Cobham Technical Services is leading a collaborative research programme on next-generation electric motors for low carbon emission vehicles.
The ‘Rapid Design and Development of a Switched Reluctance Traction Motor’ project will also involve partners Jaguar Land-Rover and engineering consultancy Ricardo UK, and is co-funded by the Technology Strategy Board.
As part of its work, Cobham will develop multi-physics software and capture the other partners’ methodology in order to design, simulate and analyse the performance of high efficiency, lightweight electric traction motors that eliminate the use of expensive magnetic materials. Using these new software tools, JLR and Ricardo will design and manufacture a prototype switched reluctance motor that addresses the requirements of luxury hybrid vehicles.
Kevin Ward, director of Cobham Technical Services – Vector Fields Software, said: “Cobham will develop its existing SRM capabilities to provide the consortium with enhanced tools based on the widely used Opera suite for design, finite element simulation and analysis. In addition to expanding various facets of Opera’s electromagnetic capabilities, we will investigate advanced integration with our other multi-physics software, to obtain more accurate evaluation of model related performance parameters such as vibration. Design throughput will also be enhanced via more extensive parallelisation of code and developing an environment which captures the workflow of the design process.”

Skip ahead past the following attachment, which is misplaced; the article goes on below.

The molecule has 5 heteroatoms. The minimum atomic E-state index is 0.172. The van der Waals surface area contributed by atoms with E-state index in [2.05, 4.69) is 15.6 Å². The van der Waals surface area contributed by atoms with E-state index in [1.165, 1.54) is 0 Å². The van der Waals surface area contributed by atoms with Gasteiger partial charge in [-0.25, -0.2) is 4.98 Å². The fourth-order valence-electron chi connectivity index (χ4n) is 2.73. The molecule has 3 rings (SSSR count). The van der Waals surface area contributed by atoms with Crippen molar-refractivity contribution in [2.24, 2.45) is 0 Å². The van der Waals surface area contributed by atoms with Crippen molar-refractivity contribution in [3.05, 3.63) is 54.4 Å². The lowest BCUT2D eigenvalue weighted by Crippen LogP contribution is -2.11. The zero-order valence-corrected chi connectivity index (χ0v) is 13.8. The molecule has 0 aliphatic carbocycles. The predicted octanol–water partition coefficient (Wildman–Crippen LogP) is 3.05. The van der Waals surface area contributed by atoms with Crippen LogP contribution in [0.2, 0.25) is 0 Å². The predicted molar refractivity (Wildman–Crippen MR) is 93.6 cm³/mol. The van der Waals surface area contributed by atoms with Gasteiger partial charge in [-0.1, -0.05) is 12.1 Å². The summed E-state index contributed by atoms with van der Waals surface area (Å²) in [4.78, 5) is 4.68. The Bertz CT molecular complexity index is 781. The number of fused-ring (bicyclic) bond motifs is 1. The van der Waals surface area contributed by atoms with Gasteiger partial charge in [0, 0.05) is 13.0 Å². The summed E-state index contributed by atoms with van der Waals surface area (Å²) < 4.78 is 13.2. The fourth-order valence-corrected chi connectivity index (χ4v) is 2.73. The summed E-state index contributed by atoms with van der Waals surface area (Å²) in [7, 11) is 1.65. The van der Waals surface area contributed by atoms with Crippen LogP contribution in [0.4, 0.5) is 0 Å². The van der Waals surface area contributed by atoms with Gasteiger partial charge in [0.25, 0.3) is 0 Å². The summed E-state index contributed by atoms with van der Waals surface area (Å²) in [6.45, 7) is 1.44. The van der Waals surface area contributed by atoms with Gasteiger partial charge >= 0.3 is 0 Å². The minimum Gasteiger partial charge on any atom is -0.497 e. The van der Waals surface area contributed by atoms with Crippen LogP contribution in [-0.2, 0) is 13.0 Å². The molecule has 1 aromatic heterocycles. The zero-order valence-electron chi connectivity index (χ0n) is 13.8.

Tony Harper, Jaguar Land Rover head of research, added: “Jaguar Land Rover will apply its expertise in designing and producing world class vehicles to this project, with the aim of developing the tools and technology for the next generation of electric motors.”
Dr Andrew Atkins, chief engineer – innovation, at Ricardo UK, said: “The development of technologies enabling the design of electric vehicle motors that avoid the use of expensive and potentially carbon-intensive rare-earth metals, is a major focus for the auto industry. Ricardo is pleased to be involved in this innovative programme and we look forward to working with Cobham and Jaguar Land Rover to develop this important new technology.”
The project has a three-year timetable, at the end of which improved design tools and processes will be in place to support rapid design, helping to accelerate the uptake of this technology into production.